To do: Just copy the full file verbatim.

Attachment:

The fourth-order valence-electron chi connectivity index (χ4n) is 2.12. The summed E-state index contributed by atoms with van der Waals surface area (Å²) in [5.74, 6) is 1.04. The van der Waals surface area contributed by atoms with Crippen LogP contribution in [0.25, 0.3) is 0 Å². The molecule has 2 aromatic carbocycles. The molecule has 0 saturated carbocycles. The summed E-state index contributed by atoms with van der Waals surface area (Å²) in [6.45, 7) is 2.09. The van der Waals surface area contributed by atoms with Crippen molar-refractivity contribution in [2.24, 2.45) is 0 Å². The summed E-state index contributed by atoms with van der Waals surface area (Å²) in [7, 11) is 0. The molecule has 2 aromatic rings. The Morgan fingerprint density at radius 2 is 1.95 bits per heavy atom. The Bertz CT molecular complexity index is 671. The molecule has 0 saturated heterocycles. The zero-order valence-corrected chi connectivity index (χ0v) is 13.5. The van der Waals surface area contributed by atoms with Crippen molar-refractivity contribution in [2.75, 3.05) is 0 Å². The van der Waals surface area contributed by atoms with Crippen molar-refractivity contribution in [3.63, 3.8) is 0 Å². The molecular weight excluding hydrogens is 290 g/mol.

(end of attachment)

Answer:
The fourth-order valence-electron chi connectivity index (χ4n) is 2.12. The summed E-state index contributed by atoms with van der Waals surface area (Å²) in [5.74, 6) is 1.04. The van der Waals surface area contributed by atoms with Crippen LogP contribution in [0.25, 0.3) is 0 Å². The molecule has 2 aromatic carbocycles. The molecule has 0 saturated carbocycles. The summed E-state index contributed by atoms with van der Waals surface area (Å²) in [6.45, 7) is 2.09. The van der Waals surface area contributed by atoms with Crippen molar-refractivity contribution in [2.24, 2.45) is 0 Å². The summed E-state index contributed by atoms with van der Waals surface area (Å²) in [7, 11) is 0. The molecule has 2 aromatic rings. The Morgan fingerprint density at radius 2 is 1.95 bits per heavy atom. The Bertz CT molecular complexity index is 671. The molecule has 0 saturated heterocycles. The zero-order valence-corrected chi connectivity index (χ0v) is 13.5. The van der Waals surface area contributed by atoms with Crippen molar-refractivity contribution in [2.75, 3.05) is 0 Å². The van der Waals surface area contributed by atoms with Crippen molar-refractivity contribution in [3.63, 3.8) is 0 Å². The molecular weight excluding hydrogens is 290 g/mol.